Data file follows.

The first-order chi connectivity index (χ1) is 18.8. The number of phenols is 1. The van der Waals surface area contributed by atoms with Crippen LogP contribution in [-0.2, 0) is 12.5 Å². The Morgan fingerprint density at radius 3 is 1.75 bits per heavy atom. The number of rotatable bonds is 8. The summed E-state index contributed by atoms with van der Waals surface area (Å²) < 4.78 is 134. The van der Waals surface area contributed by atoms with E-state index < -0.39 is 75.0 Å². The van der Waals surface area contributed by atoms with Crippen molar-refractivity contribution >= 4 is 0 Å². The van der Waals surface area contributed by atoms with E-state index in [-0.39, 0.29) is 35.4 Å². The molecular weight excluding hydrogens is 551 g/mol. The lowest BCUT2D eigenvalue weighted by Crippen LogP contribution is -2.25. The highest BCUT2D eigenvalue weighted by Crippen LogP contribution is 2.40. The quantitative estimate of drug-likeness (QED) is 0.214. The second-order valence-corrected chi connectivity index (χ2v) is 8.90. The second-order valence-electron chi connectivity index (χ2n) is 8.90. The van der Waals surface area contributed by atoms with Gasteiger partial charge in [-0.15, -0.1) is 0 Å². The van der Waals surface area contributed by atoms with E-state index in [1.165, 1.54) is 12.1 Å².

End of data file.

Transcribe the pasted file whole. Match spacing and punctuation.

The first-order chi connectivity index (χ1) is 18.8. The number of phenols is 1. The van der Waals surface area contributed by atoms with Crippen LogP contribution in [-0.2, 0) is 12.5 Å². The Morgan fingerprint density at radius 3 is 1.75 bits per heavy atom. The number of rotatable bonds is 8. The summed E-state index contributed by atoms with van der Waals surface area (Å²) < 4.78 is 134. The van der Waals surface area contributed by atoms with E-state index < -0.39 is 75.0 Å². The van der Waals surface area contributed by atoms with Crippen molar-refractivity contribution >= 4 is 0 Å². The van der Waals surface area contributed by atoms with E-state index in [-0.39, 0.29) is 35.4 Å². The molecular weight excluding hydrogens is 551 g/mol. The lowest BCUT2D eigenvalue weighted by Crippen LogP contribution is -2.25. The highest BCUT2D eigenvalue weighted by Crippen LogP contribution is 2.40. The quantitative estimate of drug-likeness (QED) is 0.214. The second-order valence-corrected chi connectivity index (χ2v) is 8.90. The second-order valence-electron chi connectivity index (χ2n) is 8.90. The van der Waals surface area contributed by atoms with Gasteiger partial charge in [-0.15, -0.1) is 0 Å². The van der Waals surface area contributed by atoms with E-state index in [1.165, 1.54) is 12.1 Å².